Actor and filmmaker Kate Hardie joins the Hyphenates this month, as we look at some of the key films released in April 2016, including Jamie Adams’ improvised comedy Black Mountain Poets, Sebastian Schipper’s single-take feature Victoria and Hirokazu Koreeda’s comedy/drama Our Little Sister. Kate, Sophie and Lee then look at the films of legendary documentarian Shirley Clarke for our semi-regular mini-Hyphenates segment. Finally, Kate takes us through the career of her filmmaker of the month – a filmmaker Kate worked with on many occasions – the brilliant Antonia Bird.
Want to become an instant expert in our filmmaker of the month without committing yourself to an entire filmography? Then you need the Hell Is For Hyphenates Cheat Sheet: we program you a double that will not only make for a great evening’s viewing, but bring you suitably up-to-speed before our next episode lands…
PRIEST (1994) and RAVENOUS (1999)
Without a doubt these were – and remain – director Antonia Bird’s biggest critical and commercial hits, and her hallmark films. And they’re quite a pair: Priest, her debut feature won the double honour of a Michael Powell Award and a call for a ban from the Catholic Church. It follows a Catholic priest (Linus Roache) in 1990s Liverpool facing a loss of faith because of his sexuality (but who wouldn’t fall in love with Robert Carlyle?) and a parishioner’s terrible confession. Ravenous is the film The Revenant wishes it had the balls to be: a wild, bloody (funny) satire on cannibal colonialism, bear trap included. Carlyle – more Begbie than big softy here – brought Bird onto the project three weeks before shooting after the original director left, and she gets to express a ferocity and appetite for physical drama not seen since her TV drama Safe (1993).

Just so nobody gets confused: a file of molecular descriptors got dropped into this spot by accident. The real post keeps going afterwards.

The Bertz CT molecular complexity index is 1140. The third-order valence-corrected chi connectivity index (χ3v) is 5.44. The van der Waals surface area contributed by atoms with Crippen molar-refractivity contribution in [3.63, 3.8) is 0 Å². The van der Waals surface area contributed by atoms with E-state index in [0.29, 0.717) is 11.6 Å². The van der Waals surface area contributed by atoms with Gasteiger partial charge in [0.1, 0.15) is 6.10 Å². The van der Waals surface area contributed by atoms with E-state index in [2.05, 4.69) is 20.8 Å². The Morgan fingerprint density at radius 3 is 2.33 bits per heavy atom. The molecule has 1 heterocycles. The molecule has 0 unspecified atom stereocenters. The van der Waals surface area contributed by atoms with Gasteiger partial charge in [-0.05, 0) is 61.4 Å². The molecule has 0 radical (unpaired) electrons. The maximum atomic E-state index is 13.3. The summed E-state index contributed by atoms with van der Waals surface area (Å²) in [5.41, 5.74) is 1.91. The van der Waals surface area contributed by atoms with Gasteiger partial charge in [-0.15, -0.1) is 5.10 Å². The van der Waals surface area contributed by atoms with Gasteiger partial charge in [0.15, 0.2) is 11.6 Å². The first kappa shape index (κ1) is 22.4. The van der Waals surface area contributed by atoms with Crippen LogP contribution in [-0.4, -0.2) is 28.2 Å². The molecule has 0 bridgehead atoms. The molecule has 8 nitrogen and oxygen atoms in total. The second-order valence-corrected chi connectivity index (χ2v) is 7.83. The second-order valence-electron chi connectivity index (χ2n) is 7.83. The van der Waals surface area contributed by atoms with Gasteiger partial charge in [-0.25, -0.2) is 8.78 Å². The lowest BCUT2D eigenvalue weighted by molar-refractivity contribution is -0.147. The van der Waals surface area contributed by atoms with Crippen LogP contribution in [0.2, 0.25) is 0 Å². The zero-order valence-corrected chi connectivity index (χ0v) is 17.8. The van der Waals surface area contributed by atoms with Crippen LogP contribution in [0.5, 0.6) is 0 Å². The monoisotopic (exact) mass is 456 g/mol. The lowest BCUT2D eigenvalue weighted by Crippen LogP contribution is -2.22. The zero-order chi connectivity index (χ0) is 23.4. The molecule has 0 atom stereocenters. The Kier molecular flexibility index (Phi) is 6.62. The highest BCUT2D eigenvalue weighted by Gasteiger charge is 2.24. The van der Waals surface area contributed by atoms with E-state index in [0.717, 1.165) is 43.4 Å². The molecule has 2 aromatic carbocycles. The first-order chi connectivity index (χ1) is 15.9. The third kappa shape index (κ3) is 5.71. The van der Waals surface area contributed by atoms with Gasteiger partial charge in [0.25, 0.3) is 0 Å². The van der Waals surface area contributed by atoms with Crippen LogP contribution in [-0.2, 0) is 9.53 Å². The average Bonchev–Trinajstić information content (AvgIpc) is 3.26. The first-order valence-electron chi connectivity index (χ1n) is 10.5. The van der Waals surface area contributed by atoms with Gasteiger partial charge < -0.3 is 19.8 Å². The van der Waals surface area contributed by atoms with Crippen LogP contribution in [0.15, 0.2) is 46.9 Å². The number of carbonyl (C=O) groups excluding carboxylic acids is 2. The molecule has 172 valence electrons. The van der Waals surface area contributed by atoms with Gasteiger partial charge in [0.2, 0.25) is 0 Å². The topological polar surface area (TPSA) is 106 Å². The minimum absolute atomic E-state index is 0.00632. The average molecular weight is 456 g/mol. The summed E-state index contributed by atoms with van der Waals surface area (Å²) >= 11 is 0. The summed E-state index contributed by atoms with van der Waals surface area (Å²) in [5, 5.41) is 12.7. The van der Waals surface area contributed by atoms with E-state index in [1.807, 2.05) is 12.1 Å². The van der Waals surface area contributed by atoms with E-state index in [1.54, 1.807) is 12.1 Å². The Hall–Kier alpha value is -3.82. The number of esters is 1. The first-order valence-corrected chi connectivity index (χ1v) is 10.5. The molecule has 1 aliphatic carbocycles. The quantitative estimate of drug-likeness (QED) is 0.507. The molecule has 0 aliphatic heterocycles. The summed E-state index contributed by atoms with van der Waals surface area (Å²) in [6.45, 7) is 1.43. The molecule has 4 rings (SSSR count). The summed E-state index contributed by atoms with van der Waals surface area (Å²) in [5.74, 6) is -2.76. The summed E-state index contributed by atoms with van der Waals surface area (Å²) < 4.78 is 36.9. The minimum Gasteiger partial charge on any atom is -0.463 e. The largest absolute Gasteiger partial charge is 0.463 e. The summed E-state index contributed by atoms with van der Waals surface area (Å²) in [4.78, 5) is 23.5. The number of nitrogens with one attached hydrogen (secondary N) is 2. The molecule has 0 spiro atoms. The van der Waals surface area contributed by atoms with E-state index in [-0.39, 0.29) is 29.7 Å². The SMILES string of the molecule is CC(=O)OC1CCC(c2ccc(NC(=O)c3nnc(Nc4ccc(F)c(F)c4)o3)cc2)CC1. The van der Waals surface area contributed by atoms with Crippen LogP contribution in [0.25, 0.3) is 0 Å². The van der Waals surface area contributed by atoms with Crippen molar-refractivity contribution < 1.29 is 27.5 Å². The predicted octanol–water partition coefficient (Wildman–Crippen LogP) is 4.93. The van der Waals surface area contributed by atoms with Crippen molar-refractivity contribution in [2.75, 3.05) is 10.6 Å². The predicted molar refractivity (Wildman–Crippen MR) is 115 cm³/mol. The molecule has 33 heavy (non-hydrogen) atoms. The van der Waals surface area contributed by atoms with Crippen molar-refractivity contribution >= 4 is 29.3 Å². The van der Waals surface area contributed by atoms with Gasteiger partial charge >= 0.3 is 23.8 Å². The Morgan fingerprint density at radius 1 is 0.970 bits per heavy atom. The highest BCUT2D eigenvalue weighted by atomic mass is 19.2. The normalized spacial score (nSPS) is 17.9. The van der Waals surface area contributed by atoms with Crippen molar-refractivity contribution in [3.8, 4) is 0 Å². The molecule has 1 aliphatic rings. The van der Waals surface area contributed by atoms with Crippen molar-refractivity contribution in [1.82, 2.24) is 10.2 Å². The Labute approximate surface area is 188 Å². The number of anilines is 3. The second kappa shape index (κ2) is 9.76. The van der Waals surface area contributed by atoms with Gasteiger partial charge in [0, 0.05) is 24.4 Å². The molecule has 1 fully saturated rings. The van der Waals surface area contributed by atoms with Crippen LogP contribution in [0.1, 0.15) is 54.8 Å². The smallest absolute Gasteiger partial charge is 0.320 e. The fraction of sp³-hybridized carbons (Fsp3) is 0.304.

Substitutions: If you can’t get or have already seen Priest, you must watch 1993’s Safe, where Aiden Gillen and Kate Hardie boil with the energy of a British Mean Streets. If you can’t get or have already seen Ravenous, then switch up to 1997’s Face, possibly the best of the ‘lock, stock’ bunch (Winstone, check; Davis, check), and certainly the only one a) starring Gerry Conlon, and b) where the gangster’s driven by the demise of socialism.
The Hidden Gem: Has to be The Hamburg Cell (2004), the first film to grasp the nettle of understanding the 9/11 bombers, which was buried in by a nervous HBO. Bird’s use of CCTV is genius, generating claustrophobia – but also a strange intimacy with the young men under surveillance. The best kind of uncomfortable and necessary viewing.